By Shadrack Muyesu
Political parties have pushed and passed The Elections Law (Amendment) Bill, 2016 which bars party hopping. The celebration is that the new law will ideologise political parties whilst cementing party faithfulness. But how constitutional is the new law? How practical are its provisions? Will it really attain its purpose of coherence in political parties post nominations?
Beyond what has been put out there, questions abound in regard to the true intentions of the new law. Indeed, that parliament only passed it after intense lobbying and arm-twisting by respective party hierarchies suggests that the Bill could have been nothing more than an aggressive attempt to consolidate party support ahead of the 2017 elections. Theories regardless, the banning of party hopping is not the way to ideologise political parties.
While it can be sufficiently influenced, political morality cannot be legislated. It is the natural gift of a democracy that has evolved over time to maturity. The political morality of any democracy is directly proportionate to its demography and socio economic development (Fukuyama, Lipset et al). It is pointless to coerce it through legislation while society remains highly stratified and politically illiterate.
One of the most celebrated provisions of the new law is the extension of IEBC’s mandate, at the instance of the individual party, to overseeing party nominations (Clause 10). Major factions have taken advantage of this to all but confirm that their nominations will be carried out by the IEBC. Where many would see fairness and decorum instilled into a historically chaotic process, some might argue that inviting the IEBC doesn’t guarantee fairness after all. Lest we forget, such services are to be paid for by the inviting party. Is it, therefore, improbable to presume that the Commission could be biased in their selection, if only to please the true clients – the money paying party hierarchy?
The 90 days to elections ceiling (before which an aspirant must have declared his election vehicle – either as an independent or as the legal nominee of a party) makes participation in IEBC supervised primaries a do-or-die affair for most candidates (Clauses 9 & 11). For reasons raised above or otherwise, cases of dissatisfaction are bound to skyrocket, with failing aspirants pursuing legal redress with a never-seen-before vigour.
Post election crises
Envisaging the likely scenario where most parties will conduct their primaries just months to the elections, it remains to be seen what the High Court will offer by way of redress, without diluting the litigants’ right to fair hearing, or seemingly acting in vain.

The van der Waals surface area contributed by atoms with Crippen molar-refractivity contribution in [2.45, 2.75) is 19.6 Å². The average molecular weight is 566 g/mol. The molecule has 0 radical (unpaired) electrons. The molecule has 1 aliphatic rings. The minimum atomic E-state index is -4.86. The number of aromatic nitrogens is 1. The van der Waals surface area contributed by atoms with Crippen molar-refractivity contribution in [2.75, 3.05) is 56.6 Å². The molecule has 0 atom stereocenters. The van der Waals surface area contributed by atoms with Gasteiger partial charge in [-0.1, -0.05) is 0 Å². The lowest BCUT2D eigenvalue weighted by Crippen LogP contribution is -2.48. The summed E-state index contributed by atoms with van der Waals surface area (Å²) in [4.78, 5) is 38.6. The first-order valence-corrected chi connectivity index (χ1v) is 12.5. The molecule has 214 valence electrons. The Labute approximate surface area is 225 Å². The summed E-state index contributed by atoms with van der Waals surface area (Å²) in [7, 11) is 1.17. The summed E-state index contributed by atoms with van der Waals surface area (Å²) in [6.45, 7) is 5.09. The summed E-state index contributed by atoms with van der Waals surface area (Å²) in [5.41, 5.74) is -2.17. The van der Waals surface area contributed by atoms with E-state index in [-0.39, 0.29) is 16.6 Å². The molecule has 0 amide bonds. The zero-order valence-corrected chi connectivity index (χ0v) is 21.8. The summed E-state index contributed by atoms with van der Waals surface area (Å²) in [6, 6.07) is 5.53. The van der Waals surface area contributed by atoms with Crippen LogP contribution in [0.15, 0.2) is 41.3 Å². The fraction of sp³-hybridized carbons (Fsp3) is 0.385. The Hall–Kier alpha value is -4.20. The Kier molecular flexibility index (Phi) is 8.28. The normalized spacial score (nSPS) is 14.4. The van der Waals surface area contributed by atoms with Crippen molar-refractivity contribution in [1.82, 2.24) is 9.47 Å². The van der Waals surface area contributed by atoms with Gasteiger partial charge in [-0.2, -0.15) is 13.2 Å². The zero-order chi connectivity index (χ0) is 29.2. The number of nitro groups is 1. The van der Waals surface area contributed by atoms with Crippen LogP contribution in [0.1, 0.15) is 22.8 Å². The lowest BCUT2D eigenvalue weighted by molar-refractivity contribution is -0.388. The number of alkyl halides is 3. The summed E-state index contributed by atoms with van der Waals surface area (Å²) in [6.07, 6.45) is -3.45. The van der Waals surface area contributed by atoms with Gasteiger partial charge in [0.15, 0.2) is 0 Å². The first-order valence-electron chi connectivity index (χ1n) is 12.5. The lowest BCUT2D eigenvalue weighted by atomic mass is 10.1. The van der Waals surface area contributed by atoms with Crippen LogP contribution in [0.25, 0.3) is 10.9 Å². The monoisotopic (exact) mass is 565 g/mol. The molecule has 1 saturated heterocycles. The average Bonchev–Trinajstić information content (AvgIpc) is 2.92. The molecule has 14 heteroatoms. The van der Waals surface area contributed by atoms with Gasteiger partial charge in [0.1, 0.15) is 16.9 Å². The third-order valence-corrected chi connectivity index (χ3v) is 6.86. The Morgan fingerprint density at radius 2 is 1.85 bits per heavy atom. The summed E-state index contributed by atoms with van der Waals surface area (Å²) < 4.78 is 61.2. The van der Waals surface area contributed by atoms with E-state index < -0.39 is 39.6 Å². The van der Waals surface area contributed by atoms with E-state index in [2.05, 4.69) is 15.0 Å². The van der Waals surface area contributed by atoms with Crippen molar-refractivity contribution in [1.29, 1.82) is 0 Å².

Even if courts somehow wriggled out of this conundrum, the competence and integrity of the IEBC would have been severely damaged. So close to the elections and with zero recovery time, this would set the stage for post-election crises.
Does the IEBC have the capacity to carry out rigorous nominations for all these parties, and then pilot the elections – especially where they are to take place back to back? The stakes involved, and the newfound penetration of especially the two leading factions, makes their nominations grand affairs. Granted the parties will pay, but what of personnel and infrastructure? Will the same election officials be used, or will fresh recruitment be required, especially in places where one faction doesn’t enjoy the support of the other, and hence doesn’t see the need to conduct primaries?
Will these officials be vetted? Will Party A be comfortable with the officiating of officials who conducted Party B’s nominations in Party B stronghold? If the reverse holds true, doesn’t this open elections to external manipulation? Will the commission be able to withstand the onslaught that follows?
To the not-so-small matter of rights and freedoms, Article 38 of the Constitution grants every citizen the right to make political choices. The right to form and participate in the affairs of a political party is unlimited except to the extent that one is a citizen. Article 36 grants every person the freedom to form, join and participate in the affairs of an association of any kind. It denounces compulsion to join any association. Article 33 grants the freedom of expression. Alongside the limitations contemplated under Article 33 (2), rights and freedoms may only be limited as under Article 24 and even then, where the state is the limiting agency, it is required to demonstrate sufficient cause as to why it seeks any limitation before the courts.
The clamour to ideologise political parties shouldn’t be pursued at the sacrifice of the freedom of association and the rights of access to justice, fair administrative action other political rights under Article 38 among others. Article 91 is clear on the basic requirements of political parties, and so are Section 7 of the Political Parties Act, and the import of the larger Chapter 6 of the Constitution. Ideology is not one of them. If ideologising parties was an honest intention, the proper thing would have been to clearly amend an ideological requirement into the Constitution and the latent acts without limiting freedoms.